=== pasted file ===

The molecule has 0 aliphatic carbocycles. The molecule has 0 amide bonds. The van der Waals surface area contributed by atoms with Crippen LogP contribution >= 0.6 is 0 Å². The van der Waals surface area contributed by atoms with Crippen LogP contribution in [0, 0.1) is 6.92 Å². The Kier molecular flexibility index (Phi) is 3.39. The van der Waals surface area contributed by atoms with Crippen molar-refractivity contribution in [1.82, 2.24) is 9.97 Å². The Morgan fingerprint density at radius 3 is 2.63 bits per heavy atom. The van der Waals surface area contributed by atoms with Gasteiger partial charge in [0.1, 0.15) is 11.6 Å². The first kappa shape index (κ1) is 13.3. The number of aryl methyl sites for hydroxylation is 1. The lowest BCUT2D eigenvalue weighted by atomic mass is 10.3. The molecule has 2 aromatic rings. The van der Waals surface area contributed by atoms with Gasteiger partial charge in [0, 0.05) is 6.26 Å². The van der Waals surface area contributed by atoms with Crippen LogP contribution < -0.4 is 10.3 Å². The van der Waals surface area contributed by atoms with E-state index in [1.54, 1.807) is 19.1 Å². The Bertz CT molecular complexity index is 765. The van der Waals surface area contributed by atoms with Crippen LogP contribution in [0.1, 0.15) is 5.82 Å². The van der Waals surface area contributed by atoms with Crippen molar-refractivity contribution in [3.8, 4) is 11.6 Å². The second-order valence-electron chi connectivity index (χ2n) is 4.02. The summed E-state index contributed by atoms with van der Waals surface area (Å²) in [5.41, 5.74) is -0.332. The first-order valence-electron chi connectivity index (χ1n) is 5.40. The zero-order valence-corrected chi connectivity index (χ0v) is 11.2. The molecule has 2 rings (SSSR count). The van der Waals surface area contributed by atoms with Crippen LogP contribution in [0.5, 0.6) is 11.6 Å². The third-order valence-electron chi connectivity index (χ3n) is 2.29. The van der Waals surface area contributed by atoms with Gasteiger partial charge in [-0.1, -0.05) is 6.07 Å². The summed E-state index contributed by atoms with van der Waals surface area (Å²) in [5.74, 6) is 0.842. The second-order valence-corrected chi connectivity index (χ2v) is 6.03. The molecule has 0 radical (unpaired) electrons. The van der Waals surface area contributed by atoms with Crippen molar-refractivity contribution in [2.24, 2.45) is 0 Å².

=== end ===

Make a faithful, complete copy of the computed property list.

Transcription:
The molecule has 0 aliphatic carbocycles. The molecule has 0 amide bonds. The van der Waals surface area contributed by atoms with Crippen LogP contribution >= 0.6 is 0 Å². The van der Waals surface area contributed by atoms with Crippen LogP contribution in [0, 0.1) is 6.92 Å². The Kier molecular flexibility index (Phi) is 3.39. The van der Waals surface area contributed by atoms with Crippen molar-refractivity contribution in [1.82, 2.24) is 9.97 Å². The Morgan fingerprint density at radius 3 is 2.63 bits per heavy atom. The van der Waals surface area contributed by atoms with Gasteiger partial charge in [0.1, 0.15) is 11.6 Å². The first kappa shape index (κ1) is 13.3. The number of aryl methyl sites for hydroxylation is 1. The lowest BCUT2D eigenvalue weighted by atomic mass is 10.3. The molecule has 2 aromatic rings. The van der Waals surface area contributed by atoms with Gasteiger partial charge in [0, 0.05) is 6.26 Å². The van der Waals surface area contributed by atoms with Crippen LogP contribution < -0.4 is 10.3 Å². The van der Waals surface area contributed by atoms with E-state index in [1.54, 1.807) is 19.1 Å². The Bertz CT molecular complexity index is 765. The van der Waals surface area contributed by atoms with Crippen LogP contribution in [0.1, 0.15) is 5.82 Å². The van der Waals surface area contributed by atoms with Crippen molar-refractivity contribution in [3.8, 4) is 11.6 Å². The second-order valence-electron chi connectivity index (χ2n) is 4.02. The summed E-state index contributed by atoms with van der Waals surface area (Å²) in [5.41, 5.74) is -0.332. The first-order valence-electron chi connectivity index (χ1n) is 5.40. The zero-order valence-corrected chi connectivity index (χ0v) is 11.2. The molecule has 2 rings (SSSR count). The van der Waals surface area contributed by atoms with Crippen LogP contribution in [0.5, 0.6) is 11.6 Å². The third-order valence-electron chi connectivity index (χ3n) is 2.29. The van der Waals surface area contributed by atoms with Gasteiger partial charge in [-0.1, -0.05) is 6.07 Å². The summed E-state index contributed by atoms with van der Waals surface area (Å²) in [5.74, 6) is 0.842. The second-order valence-corrected chi connectivity index (χ2v) is 6.03. The molecule has 0 radical (unpaired) electrons. The van der Waals surface area contributed by atoms with Crippen molar-refractivity contribution in [2.24, 2.45) is 0 Å².